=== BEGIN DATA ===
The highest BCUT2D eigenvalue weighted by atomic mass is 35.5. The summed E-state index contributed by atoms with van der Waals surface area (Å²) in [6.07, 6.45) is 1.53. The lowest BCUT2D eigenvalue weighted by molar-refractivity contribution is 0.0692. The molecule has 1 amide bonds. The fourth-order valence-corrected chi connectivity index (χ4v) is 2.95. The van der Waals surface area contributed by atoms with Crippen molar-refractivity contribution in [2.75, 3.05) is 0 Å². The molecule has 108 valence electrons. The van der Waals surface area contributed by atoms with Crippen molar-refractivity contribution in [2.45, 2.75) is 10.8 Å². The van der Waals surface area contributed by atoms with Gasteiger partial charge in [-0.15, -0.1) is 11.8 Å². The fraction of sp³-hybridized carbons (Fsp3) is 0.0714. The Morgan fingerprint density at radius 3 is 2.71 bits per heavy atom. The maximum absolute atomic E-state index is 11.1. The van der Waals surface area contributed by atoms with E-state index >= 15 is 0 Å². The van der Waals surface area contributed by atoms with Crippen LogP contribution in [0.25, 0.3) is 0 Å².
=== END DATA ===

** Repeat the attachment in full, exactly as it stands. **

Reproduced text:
The highest BCUT2D eigenvalue weighted by atomic mass is 35.5. The summed E-state index contributed by atoms with van der Waals surface area (Å²) in [6.07, 6.45) is 1.53. The lowest BCUT2D eigenvalue weighted by molar-refractivity contribution is 0.0692. The molecule has 1 amide bonds. The fourth-order valence-corrected chi connectivity index (χ4v) is 2.95. The van der Waals surface area contributed by atoms with Crippen molar-refractivity contribution in [2.75, 3.05) is 0 Å². The molecule has 108 valence electrons. The van der Waals surface area contributed by atoms with Crippen molar-refractivity contribution in [2.45, 2.75) is 10.8 Å². The van der Waals surface area contributed by atoms with Gasteiger partial charge in [-0.15, -0.1) is 11.8 Å². The fraction of sp³-hybridized carbons (Fsp3) is 0.0714. The Morgan fingerprint density at radius 3 is 2.71 bits per heavy atom. The maximum absolute atomic E-state index is 11.1. The van der Waals surface area contributed by atoms with E-state index >= 15 is 0 Å². The van der Waals surface area contributed by atoms with Crippen LogP contribution in [0.25, 0.3) is 0 Å².